Corporate performance in light of congressional conflicts of interest [electronic resource]
- Joshua David Loud.
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- 1 online resource.
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|3781 2013 L||In-library use|
- While members of Congress must disclose information about their financial assets, there are no restrictions on the types of assets they can hold. This creates conflicts of interest as legislators vote on issues that will affect their personal investments. This dissertation explores the shareholder relationships between members of Congress and the corporations in which they are invested. I begin by examining how they allocate their investments. I use the S& P 500 as a benchmark portfolio to show that legislators' portfolios do not diverge widely from the rest of the market, with a few notable exceptions. In particular, I find mixed evidence that legislators allocate investments to sectors in which they have increased influence. I then assess whether assets issued by firms in which members of Congress have financial stakes yield higher returns than those from otherwise similar firms. I provide several theoretical explanations that would support a finding of excess returns and find no evidence to suggest that firms with congressional shareholders outperform their peers. If anything, the firms with political connections perform slightly worse. This result holds over both long- and medium-term time horizons and is robust to differentiating asset holdings by party, leadership positions, or committee assignments. Lastly, I test whether markets expect these shareholder connections between politicians and firms to be valuable. I conduct three event studies using narrow elections, the public release of the financial disclosure reports, and sudden resignations of members of Congress to demonstrate that market participants do not expect firms with congressional ties to outperform their peers.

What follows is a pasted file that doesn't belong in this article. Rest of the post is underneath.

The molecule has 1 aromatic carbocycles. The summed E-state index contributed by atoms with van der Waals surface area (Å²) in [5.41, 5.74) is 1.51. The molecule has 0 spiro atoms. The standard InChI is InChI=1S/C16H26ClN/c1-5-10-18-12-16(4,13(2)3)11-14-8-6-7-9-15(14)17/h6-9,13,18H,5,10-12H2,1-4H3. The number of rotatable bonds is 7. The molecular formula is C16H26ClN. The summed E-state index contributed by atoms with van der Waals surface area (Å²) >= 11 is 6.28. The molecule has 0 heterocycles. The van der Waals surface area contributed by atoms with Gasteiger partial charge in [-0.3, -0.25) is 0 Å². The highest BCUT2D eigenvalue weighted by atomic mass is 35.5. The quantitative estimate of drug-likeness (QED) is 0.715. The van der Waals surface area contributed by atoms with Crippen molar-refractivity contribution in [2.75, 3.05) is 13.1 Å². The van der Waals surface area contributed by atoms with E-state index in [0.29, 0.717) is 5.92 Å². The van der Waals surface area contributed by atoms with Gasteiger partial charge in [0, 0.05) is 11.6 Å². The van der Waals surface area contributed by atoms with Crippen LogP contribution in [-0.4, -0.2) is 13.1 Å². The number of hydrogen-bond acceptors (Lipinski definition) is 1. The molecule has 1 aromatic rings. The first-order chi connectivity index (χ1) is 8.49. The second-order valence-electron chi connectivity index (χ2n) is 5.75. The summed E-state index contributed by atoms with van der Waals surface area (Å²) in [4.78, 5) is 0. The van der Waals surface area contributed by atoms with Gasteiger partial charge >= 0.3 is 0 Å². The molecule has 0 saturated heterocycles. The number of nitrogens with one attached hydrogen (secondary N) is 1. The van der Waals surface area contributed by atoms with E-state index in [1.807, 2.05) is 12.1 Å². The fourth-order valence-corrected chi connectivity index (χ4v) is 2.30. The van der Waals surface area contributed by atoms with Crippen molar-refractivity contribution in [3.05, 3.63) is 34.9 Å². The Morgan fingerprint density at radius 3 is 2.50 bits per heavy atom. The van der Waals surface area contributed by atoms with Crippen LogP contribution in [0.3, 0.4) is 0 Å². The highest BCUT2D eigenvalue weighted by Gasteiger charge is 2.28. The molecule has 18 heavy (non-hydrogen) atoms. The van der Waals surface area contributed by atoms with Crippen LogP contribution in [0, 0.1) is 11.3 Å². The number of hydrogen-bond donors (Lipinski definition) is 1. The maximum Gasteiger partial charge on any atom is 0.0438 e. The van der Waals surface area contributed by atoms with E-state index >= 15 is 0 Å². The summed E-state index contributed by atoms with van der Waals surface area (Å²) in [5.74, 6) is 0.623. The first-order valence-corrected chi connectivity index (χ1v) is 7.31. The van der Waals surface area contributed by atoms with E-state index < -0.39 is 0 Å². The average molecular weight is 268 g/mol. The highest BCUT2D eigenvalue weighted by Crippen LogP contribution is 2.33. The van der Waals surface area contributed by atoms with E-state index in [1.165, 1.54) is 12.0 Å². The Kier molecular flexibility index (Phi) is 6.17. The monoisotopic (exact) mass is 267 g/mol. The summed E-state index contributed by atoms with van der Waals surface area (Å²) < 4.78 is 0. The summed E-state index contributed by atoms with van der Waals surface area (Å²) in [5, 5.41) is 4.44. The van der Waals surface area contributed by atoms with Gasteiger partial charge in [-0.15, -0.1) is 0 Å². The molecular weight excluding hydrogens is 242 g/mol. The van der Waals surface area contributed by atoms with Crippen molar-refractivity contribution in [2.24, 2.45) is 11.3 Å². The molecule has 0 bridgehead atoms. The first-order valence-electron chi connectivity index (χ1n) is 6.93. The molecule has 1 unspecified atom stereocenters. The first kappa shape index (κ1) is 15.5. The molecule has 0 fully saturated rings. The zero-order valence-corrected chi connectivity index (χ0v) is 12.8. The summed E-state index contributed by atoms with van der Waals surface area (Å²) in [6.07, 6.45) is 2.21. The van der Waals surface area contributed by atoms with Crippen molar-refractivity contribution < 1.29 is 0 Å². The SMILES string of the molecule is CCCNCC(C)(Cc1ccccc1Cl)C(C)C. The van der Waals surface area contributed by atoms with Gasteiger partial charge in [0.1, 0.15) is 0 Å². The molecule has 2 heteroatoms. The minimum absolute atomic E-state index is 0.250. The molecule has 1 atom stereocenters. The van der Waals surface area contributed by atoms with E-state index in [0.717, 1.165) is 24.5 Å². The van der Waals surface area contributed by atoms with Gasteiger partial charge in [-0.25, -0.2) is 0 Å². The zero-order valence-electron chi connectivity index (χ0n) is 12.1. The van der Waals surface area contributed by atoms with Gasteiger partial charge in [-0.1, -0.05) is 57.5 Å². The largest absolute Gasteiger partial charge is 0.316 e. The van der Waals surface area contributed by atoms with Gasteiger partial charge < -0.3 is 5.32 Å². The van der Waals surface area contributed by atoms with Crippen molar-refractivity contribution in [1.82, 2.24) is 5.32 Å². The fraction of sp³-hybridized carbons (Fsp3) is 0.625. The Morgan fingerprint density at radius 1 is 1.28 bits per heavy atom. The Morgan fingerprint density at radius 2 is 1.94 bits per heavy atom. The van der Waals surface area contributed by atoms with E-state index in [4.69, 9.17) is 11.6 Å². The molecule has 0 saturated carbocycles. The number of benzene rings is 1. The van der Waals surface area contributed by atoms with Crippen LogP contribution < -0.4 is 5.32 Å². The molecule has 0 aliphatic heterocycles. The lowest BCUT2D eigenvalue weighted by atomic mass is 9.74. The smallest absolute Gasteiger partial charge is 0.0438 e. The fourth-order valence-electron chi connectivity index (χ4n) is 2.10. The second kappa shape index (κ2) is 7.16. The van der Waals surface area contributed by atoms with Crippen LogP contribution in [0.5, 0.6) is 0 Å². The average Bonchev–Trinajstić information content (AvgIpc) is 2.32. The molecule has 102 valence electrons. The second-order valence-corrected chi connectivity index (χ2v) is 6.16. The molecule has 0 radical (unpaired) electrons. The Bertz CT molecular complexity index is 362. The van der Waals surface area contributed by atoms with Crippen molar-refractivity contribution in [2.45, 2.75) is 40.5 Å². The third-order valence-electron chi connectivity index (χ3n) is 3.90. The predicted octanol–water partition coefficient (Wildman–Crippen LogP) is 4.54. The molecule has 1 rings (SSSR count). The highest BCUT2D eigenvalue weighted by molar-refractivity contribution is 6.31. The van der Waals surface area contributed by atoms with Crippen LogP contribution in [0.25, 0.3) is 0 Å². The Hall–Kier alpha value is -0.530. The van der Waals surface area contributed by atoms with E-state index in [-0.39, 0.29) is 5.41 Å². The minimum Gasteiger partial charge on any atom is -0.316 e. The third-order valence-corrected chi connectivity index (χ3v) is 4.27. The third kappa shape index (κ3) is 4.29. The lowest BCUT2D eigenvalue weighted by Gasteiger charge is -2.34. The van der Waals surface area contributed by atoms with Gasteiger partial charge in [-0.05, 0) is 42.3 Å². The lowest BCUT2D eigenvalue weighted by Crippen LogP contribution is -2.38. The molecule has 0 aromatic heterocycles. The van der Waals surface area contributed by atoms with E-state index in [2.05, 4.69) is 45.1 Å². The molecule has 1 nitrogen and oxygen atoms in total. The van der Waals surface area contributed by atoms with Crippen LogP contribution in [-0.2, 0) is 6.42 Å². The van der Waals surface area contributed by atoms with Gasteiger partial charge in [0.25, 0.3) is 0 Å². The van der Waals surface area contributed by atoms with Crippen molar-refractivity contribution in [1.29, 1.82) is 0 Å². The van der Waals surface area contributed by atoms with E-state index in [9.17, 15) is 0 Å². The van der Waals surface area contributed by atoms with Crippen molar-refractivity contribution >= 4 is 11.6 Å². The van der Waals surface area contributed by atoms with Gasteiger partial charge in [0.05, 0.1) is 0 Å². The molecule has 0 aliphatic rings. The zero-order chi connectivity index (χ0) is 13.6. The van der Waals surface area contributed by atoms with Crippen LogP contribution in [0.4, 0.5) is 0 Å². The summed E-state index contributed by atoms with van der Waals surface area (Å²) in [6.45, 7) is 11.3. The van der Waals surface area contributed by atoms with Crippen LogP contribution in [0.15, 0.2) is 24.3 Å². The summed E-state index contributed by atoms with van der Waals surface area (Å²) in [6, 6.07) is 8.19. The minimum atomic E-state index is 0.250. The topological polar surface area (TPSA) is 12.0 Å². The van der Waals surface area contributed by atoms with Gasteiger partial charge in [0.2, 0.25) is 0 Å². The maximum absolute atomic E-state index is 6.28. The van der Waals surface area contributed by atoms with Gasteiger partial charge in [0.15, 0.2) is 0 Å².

- Publication date
- Submitted to the Graduate School of Business.
- Thesis (Ph.D.)--Stanford University, 2013.
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